The adoption of additional federal, state, provincial or local laws or regulations, including any voluntary measures by the rail industry regarding railcar design or crude oil and liquid hydrocarbon rail transport activities, or efforts by local communities to restrict or limit rail traffic involving crude oil, could affect our business by increasing compliance costs and decreasing demand for our services, which could adversely affect our financial position and cash flows. Moreover, any disruptions in the operations of railroads, including those due to shortages of railcars, weather-related problems, flooding, drought, accidents, mechanical difficulties, strikes, lockouts or bottlenecks, could adversely impact our customers’ ability to move their product and, as a result, could affect our business.

 

Because we have a limited operating history, you may have difficulty evaluating our ability to pay cash distributions to our unitholders or our ability to be successful in implementing our business strategy.

 

We are dependent on our Hardisty rail terminal as our primary source of cash flow. As a newly constructed rail terminal, the operating performance of the Hardisty rail terminal over the short term and long term is not yet proven. We may encounter risks and difficulties frequently experienced by companies whose performance is dependent upon newly constructed facilities, such as the rail terminal not functioning as expected, higher than expected operating costs, breakdown or failures of equipment and operational errors.

 

Because of our limited operating history and performance record at the Hardisty rail terminal, it may be difficult for you to evaluate our business and results of operations to date and to assess our future prospects. Further, our historical financial statements present a period of limited operations, and therefore do not provide a meaningful basis for you to evaluate our operations or our ability to achieve our business strategy. We may be less successful in achieving a consistent operating level at the Hardisty rail terminal capable of generating cash flows from our operations sufficient to regularly pay a cash distribution or to pay any cash distribution to our unitholders than a company whose major facilities have had longer operating histories. Finally, we may be less equipped to identify and address operating risks and hazards in the conduct of our business at the Hardisty rail terminal than those companies whose major facilities have had longer operating histories.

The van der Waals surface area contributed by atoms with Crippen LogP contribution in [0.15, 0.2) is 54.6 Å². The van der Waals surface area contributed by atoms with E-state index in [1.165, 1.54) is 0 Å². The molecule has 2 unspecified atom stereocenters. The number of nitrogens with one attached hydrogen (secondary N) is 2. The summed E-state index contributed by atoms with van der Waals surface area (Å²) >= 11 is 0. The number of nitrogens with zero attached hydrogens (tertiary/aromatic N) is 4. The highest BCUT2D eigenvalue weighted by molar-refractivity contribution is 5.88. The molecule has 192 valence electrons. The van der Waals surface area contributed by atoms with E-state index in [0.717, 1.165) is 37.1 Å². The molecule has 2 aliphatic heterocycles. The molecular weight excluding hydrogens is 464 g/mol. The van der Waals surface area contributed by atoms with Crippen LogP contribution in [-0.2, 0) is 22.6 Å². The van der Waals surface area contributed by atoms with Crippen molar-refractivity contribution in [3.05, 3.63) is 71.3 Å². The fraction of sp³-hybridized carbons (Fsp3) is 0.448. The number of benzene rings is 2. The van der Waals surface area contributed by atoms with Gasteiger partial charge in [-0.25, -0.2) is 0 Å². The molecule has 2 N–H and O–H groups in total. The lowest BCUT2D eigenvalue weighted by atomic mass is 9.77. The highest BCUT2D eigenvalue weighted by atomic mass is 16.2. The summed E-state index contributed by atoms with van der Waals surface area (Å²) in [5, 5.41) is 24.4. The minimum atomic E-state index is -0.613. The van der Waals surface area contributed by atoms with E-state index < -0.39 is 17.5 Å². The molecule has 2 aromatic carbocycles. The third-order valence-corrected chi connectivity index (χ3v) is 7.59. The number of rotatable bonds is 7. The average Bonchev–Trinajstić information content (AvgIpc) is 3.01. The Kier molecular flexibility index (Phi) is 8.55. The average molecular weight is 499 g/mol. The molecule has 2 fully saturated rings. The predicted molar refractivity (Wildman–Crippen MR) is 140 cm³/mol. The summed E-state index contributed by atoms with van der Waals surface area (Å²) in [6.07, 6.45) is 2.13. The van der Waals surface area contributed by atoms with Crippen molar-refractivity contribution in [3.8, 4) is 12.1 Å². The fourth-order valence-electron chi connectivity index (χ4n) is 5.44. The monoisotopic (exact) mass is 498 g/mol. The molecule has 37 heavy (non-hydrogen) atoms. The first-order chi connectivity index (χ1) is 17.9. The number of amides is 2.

The lack of diversification of our assets and geographic locations could adversely affect our ability to make distributions to our common unitholders.

 

Initially, our rail terminals will be located in Texas, California and Alberta, Canada. We generate the vast majority of our operating cash flow in connection with providing crude oil terminalling services at our Hardisty rail terminal. Due to our lack of diversification in assets and geographic location, an adverse development in our

 

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businesses or areas of operations, especially to our Hardisty rail terminal, including adverse developments due to catastrophic events, weather, regulatory action or decreases in demand for crude oil, could have a significantly greater impact on our results of operations and distributable cash flow to our common unitholders than if we maintained more diverse assets and locations.

 

The dangers inherent in our operations could cause disruptions and could expose us to potentially significant losses, costs or liabilities and reduce our liquidity. We are particularly vulnerable to disruptions in our operations because most of our rail terminalling operations are conducted at the Hardisty rail terminal.

 

Our operations are subject to significant hazards and risks inherent in transporting and storing crude oil, intermediate products and refined products. These hazards and risks include, but are not limited to, natural disasters, fires, explosions, pipeline or railcar ruptures and spills, third party interference and mechanical failure of equipment at our rail terminals, any of which could result in disruptions, pollution, personal injury or wrongful death claims and other damage to our properties and the property of others. There is also risk of mechanical failure and equipment shutdowns both in the normal course of operations and following unforeseen events. Because most of our cash flow is generated from our rail terminalling operations conducted at our Hardisty rail terminal, any sustained disruption at the Hardisty rail terminal or the Gibson storage terminal, which is the source of all of the crude oil handled by our Hardisty rail terminal, would have a material adverse effect on our business, financial condition, results of operations and cash flows and, as a result, our ability to make distributions.